I was struck by the way they explore the intertwined relationship between character and environment. In technical terms the portraits are taken with a wide angle lens so that you see both the person and the surroundings. I was drawn to the looming Soufrière Hills volcano at the centre of the island and it becomes the backdrop to many of the photographs. However in July 1995, the volcano erupted and destroyed most of the main habitable areas, including the principle town, the airport and docking facilities. Two thirds of the population was forced to leave, mainly to the UK.
Most of the photographs were taken in parts of the island ravaged by the volcano. This area was designated an exclusion zone and it covers more than half of the island. So there is poignancy to these photographs that capture a world now lost.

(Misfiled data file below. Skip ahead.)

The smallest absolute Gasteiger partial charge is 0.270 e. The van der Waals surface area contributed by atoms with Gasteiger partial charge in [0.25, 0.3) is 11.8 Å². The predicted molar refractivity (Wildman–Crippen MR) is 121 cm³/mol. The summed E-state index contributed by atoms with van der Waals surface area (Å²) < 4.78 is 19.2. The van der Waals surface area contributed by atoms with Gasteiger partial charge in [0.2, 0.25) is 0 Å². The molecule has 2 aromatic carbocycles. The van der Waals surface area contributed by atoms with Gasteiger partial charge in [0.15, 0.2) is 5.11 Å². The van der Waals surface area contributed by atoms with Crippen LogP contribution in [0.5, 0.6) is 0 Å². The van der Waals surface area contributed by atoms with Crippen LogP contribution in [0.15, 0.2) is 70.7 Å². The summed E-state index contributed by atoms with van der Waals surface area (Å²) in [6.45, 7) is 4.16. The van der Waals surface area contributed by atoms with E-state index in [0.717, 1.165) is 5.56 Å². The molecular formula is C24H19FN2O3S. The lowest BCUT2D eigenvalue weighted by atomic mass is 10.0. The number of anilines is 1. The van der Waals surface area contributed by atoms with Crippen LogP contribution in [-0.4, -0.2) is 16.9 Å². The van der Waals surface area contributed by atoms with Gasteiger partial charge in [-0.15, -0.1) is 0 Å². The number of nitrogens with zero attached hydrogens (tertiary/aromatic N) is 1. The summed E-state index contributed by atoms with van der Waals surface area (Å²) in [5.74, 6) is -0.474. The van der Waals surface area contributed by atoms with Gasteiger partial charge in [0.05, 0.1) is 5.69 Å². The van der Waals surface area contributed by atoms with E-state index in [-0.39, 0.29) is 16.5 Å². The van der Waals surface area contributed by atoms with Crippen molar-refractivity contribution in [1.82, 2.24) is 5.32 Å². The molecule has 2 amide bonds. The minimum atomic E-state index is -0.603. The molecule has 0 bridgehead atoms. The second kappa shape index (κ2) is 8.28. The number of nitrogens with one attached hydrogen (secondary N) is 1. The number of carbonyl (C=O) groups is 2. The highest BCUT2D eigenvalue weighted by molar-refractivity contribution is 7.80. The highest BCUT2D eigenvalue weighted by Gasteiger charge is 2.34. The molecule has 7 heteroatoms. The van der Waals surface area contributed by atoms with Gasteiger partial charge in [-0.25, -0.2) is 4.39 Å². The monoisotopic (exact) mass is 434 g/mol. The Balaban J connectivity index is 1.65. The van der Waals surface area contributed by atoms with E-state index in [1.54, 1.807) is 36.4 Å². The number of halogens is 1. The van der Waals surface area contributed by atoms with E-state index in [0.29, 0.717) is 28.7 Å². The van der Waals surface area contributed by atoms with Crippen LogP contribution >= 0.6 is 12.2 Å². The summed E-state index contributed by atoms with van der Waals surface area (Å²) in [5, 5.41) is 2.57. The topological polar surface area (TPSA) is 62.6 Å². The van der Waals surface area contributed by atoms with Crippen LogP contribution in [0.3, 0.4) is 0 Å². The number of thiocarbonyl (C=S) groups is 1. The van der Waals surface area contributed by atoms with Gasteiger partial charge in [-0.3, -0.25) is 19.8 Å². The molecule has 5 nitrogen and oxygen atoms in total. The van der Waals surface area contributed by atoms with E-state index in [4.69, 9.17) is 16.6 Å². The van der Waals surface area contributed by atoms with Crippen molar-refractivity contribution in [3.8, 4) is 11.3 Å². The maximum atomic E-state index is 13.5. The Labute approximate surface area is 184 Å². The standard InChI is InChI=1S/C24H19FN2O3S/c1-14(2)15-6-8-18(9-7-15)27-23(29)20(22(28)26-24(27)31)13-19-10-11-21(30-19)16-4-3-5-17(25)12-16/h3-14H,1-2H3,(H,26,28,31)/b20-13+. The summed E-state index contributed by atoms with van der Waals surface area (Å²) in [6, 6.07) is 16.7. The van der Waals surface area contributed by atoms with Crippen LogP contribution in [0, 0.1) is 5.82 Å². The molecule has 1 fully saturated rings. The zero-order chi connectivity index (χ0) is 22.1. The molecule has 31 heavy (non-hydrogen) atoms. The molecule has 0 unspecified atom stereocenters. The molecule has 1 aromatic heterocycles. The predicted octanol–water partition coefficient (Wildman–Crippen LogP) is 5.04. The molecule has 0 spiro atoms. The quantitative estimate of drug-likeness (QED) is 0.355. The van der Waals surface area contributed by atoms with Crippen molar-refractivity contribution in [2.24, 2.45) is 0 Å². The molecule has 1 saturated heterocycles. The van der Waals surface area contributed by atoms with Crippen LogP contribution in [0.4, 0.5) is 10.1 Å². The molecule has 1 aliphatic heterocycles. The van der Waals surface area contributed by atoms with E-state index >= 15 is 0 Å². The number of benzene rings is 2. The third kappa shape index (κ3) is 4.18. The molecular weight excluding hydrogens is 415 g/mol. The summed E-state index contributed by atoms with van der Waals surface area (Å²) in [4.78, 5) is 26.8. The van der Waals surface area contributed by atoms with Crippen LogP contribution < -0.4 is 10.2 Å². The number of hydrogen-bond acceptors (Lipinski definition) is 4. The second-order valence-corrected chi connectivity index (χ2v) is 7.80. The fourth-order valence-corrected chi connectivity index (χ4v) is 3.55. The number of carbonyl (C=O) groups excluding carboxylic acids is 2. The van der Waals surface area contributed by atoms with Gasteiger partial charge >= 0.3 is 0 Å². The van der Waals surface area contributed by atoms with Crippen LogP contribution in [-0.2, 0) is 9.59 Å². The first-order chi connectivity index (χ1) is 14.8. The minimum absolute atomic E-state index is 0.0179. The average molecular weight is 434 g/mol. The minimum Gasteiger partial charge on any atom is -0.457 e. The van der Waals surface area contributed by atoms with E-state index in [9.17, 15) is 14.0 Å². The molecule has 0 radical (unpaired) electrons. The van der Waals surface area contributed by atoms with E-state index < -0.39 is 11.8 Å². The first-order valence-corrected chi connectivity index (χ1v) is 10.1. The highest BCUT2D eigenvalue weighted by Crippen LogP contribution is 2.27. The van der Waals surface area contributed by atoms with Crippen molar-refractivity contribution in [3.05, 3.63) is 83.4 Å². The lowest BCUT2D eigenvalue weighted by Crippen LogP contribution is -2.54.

Several months before the publication of my novel I realised I had to set up a web site. I’m not a corporate person. I couldn’t see myself in a smiling brochure portrait, passing myself off as a kind of salesperson. But I could see that the photographs of Montserrat might say as much about me as they do about the people in the photographs. The quality of the relationship between the subject and the artist is crucial. The degree of imaginative sympathy for the subject is something that sets a good work of art a part from others. The ultimate skill is not in mastering the camera or a fancy ability with words; it is getting the subjects to reveal themselves – even if the subject is entirely your invention.”
You can find more portraits of Montserrat on AP’s web site: http://www.apmcgrath.com.
A Burning in The Darkness by A P McGrath
‘Bless me, Father, for I have sinned.’
Michael immediately recognised the voice. ‘What do you wish to confess?’
‘She won’t be waiting for you.’
‘I don’t understand.’
‘I’m truly sorry,’ the penitent whispered, his voice breaking with remorse. ‘This was commanded. I was angry with her. I was angry with you. I’m begging God’s forgiveness.’
‘What have you done?’
‘The worst thing…’